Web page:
By Mark Savage
Entertainment reporter, BBC News
If you download music, then money really can't buy you Love - the latest album by the Beatles.
The Beatles had 16 number one singles in the UK
In fact, none of the Fab Four's music is available online in its original form.
You can download cover versions by Joe Cocker, En Vogue and something called the Beatles String Tribute Ensemble, but nothing by the band themselves.
The only legally available recording of a genuine Beatle singing a genuine Beatles song is of Paul McCartney performing Sergeant Pepper's Lonely Hearts Club Band with U2 at Live 8.
So why have the iconic band been so slow to embrace the MP3 age?
It is partly because of the long-running trademark dispute between the Beatles' record company, Apple Corps, and iPod manufacturer Apple Inc.
Their court battles ensured that fans looking for the Beatles on the iTunes music store faced a Hard Day's Night.
But it did not explain the absence of the group's music on other download sites, such as Napster or Rhapsody.
The real reason for the rockers' reticence, says Mark Mulligan, a digital music analyst at Jupiter Research, is caution.
"The Beatles are principally an album band, and for album sales the online market is still a relatively niche opportunity," he explains.
The Beatles took Apple to court over their name and logo
"They were sceptical about how much mass market appeal there was for downloading."
The Beatles have held back on new music technology in the past - making fans wait until 1986 before they released their albums on CD - but they are now the last major act to abstain from the digital market.
Some analysts believe the band's representatives have been trying to negotiate a better deal - wary of artists who complain that online sales rob them of profits.
Other artists claim that shops like iTunes wrecks the artistic integrity of an album by allowing songs to be purchased for 79 pence apiece.
Indeed, Mulligan argues it is more important for online stores to secure the Beatles catalogue than it is for the band to move online.
"Steve Jobs can't say that his iTunes store offers everything you want, because it doesn't," he says.
"It's an anomaly that needs to be closed."
Closure appeared to become more likely this week when Apple computers and the Beatles announced a truce.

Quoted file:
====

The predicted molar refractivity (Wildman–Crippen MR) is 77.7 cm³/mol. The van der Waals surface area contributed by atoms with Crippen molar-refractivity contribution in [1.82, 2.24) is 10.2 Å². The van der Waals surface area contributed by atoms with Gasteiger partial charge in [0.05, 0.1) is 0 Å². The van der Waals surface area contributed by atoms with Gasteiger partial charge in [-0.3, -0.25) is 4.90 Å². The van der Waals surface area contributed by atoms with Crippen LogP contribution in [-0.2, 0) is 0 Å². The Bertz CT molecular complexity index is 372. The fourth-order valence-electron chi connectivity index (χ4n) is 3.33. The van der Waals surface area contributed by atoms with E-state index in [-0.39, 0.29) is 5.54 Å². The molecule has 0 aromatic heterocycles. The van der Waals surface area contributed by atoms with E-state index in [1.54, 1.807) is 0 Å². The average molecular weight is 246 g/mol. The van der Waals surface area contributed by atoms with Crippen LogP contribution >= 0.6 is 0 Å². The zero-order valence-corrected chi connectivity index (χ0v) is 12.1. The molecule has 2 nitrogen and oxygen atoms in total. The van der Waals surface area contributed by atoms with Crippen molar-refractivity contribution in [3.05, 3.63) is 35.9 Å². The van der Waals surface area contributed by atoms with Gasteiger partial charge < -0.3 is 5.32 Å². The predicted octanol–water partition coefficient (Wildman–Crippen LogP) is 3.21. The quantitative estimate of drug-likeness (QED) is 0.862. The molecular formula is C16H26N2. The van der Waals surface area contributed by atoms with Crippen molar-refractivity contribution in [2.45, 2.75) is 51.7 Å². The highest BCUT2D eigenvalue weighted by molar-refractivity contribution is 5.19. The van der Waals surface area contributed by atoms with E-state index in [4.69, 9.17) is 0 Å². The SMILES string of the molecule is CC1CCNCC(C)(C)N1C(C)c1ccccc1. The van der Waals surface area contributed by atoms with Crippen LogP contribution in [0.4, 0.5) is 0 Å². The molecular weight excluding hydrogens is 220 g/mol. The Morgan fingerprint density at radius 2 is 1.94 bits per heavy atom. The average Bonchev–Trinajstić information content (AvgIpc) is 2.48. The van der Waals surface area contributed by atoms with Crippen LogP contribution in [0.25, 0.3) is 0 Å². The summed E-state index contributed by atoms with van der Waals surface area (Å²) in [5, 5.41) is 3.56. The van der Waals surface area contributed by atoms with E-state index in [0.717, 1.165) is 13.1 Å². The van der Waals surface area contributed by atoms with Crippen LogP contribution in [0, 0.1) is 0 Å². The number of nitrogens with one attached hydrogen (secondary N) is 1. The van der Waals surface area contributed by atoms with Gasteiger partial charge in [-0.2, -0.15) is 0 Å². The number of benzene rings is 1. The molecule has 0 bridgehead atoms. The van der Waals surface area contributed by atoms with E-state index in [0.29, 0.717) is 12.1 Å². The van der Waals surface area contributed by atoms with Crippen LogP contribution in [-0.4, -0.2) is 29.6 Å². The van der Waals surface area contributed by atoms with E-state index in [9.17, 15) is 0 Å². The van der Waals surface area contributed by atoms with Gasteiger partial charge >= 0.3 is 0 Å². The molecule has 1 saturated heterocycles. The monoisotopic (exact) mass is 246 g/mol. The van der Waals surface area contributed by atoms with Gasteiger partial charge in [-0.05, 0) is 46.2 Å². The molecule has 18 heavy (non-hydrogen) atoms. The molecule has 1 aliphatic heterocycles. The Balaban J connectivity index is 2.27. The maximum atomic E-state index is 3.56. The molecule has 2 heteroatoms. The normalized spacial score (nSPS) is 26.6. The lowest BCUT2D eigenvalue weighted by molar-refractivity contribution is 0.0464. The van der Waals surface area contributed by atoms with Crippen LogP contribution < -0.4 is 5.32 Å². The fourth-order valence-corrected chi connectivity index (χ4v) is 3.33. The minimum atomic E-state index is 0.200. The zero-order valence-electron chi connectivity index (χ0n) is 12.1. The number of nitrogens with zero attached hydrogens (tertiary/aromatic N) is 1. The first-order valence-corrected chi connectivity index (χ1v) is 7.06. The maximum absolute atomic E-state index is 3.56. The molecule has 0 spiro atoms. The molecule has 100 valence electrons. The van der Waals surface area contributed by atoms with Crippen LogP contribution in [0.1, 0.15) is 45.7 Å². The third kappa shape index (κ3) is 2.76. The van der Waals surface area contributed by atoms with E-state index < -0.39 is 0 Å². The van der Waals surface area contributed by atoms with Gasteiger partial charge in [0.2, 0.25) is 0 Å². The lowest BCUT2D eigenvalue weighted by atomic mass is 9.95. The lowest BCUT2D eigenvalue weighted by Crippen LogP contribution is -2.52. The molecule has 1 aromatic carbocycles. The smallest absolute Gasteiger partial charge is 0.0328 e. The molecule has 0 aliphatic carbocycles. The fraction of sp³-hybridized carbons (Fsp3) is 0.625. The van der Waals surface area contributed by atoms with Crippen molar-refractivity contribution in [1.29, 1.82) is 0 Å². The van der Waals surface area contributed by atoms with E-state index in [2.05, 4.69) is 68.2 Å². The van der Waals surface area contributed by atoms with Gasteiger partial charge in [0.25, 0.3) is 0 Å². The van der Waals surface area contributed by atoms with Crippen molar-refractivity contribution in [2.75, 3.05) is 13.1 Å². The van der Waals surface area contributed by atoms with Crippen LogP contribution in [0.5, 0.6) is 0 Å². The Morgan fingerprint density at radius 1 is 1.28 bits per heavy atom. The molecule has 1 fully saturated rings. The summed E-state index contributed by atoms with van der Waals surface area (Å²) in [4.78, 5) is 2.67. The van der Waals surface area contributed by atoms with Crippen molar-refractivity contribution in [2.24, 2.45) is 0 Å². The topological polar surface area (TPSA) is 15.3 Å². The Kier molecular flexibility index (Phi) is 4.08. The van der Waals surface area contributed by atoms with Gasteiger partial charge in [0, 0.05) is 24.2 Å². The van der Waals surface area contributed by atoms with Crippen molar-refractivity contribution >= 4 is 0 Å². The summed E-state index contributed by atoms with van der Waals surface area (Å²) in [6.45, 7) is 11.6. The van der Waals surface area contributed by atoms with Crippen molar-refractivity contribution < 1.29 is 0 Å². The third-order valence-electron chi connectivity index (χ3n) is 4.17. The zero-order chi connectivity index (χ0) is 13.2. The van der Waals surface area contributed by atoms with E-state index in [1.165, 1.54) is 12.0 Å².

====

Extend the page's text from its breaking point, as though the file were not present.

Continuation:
Under the deal, Apple Inc takes full control of the Apple brand and will license certain trademarks back to the Beatles' Apple Corps for continued use.
Many analysts believe it is now a certainty that Lady Madonna, Eleanor Rigby and Mr Kite will set up home on the internet.
"It goes from impossible to a lock that it's going to happen - it's a function of time at this point," says Gene Munster, an analyst with investment bank Piper Jaffray & Co.
In the UK, this could have a rather strange effect on the singles chart - which recently began accepting any downloaded track into the Top 40.
Steve jobs teased fans with a Beatles song at the iPhone launch
HMV spokesman Gennaro Castaldo says a top 10 made up entirely of Beatles' tracks "would be almost guaranteed" as soon as the songs go on sale.
Bookmaker William Hill is offering odds of 10/1 on an all-Beatles top 10 before he end of the year, with Hey Jude favourite to be the band's first digital number one.
But chart analyst James Masterton, who writes for Yahoo! Music, called such predictions "wishful thinking".
He points out that the last time the Beatles singles were reissued in the UK, in 1976, only Yesterday broke the top 10.
"You've got to consider that these are some of the most famous pop records ever made," he said. "They've sold in their millions already."
"The chances are that if people own an iPod and they want to listen to a Beatles song they've already gone out and bought it."
Those who are holding out for the digital versions, however, may still have a wait on their hands, as both Apple and the Beatles have refused to comment on their plans since Monday's announcement.